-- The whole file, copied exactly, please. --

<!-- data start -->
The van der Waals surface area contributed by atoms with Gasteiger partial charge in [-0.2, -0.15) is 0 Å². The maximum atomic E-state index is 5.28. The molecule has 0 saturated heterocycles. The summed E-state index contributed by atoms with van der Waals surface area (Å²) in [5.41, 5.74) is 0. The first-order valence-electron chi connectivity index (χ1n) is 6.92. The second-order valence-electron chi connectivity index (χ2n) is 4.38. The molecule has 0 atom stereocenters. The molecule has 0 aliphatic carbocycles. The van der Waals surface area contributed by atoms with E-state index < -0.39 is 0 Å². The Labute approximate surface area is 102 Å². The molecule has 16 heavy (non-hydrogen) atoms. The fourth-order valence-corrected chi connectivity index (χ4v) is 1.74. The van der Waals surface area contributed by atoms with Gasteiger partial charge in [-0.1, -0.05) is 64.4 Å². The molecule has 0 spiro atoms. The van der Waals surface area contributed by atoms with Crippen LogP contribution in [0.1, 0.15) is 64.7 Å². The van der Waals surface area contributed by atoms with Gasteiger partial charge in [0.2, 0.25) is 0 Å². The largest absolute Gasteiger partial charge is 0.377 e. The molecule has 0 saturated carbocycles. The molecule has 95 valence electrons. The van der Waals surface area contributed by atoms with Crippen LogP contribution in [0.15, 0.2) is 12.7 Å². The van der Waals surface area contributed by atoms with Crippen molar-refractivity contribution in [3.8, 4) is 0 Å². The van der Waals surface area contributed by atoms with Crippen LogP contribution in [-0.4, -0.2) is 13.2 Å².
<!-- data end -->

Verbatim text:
The van der Waals surface area contributed by atoms with Gasteiger partial charge in [-0.2, -0.15) is 0 Å². The maximum atomic E-state index is 5.28. The molecule has 0 saturated heterocycles. The summed E-state index contributed by atoms with van der Waals surface area (Å²) in [5.41, 5.74) is 0. The first-order valence-electron chi connectivity index (χ1n) is 6.92. The second-order valence-electron chi connectivity index (χ2n) is 4.38. The molecule has 0 atom stereocenters. The molecule has 0 aliphatic carbocycles. The van der Waals surface area contributed by atoms with E-state index < -0.39 is 0 Å². The Labute approximate surface area is 102 Å². The molecule has 16 heavy (non-hydrogen) atoms. The fourth-order valence-corrected chi connectivity index (χ4v) is 1.74. The van der Waals surface area contributed by atoms with Gasteiger partial charge in [-0.1, -0.05) is 64.4 Å². The molecule has 0 spiro atoms. The van der Waals surface area contributed by atoms with Crippen LogP contribution in [0.1, 0.15) is 64.7 Å². The van der Waals surface area contributed by atoms with Gasteiger partial charge in [0.2, 0.25) is 0 Å². The largest absolute Gasteiger partial charge is 0.377 e. The molecule has 0 saturated carbocycles. The molecule has 95 valence electrons. The van der Waals surface area contributed by atoms with Crippen LogP contribution in [0.15, 0.2) is 12.7 Å². The van der Waals surface area contributed by atoms with Crippen molar-refractivity contribution in [3.8, 4) is 0 Å². The van der Waals surface area contributed by atoms with Crippen LogP contribution in [-0.4, -0.2) is 13.2 Å².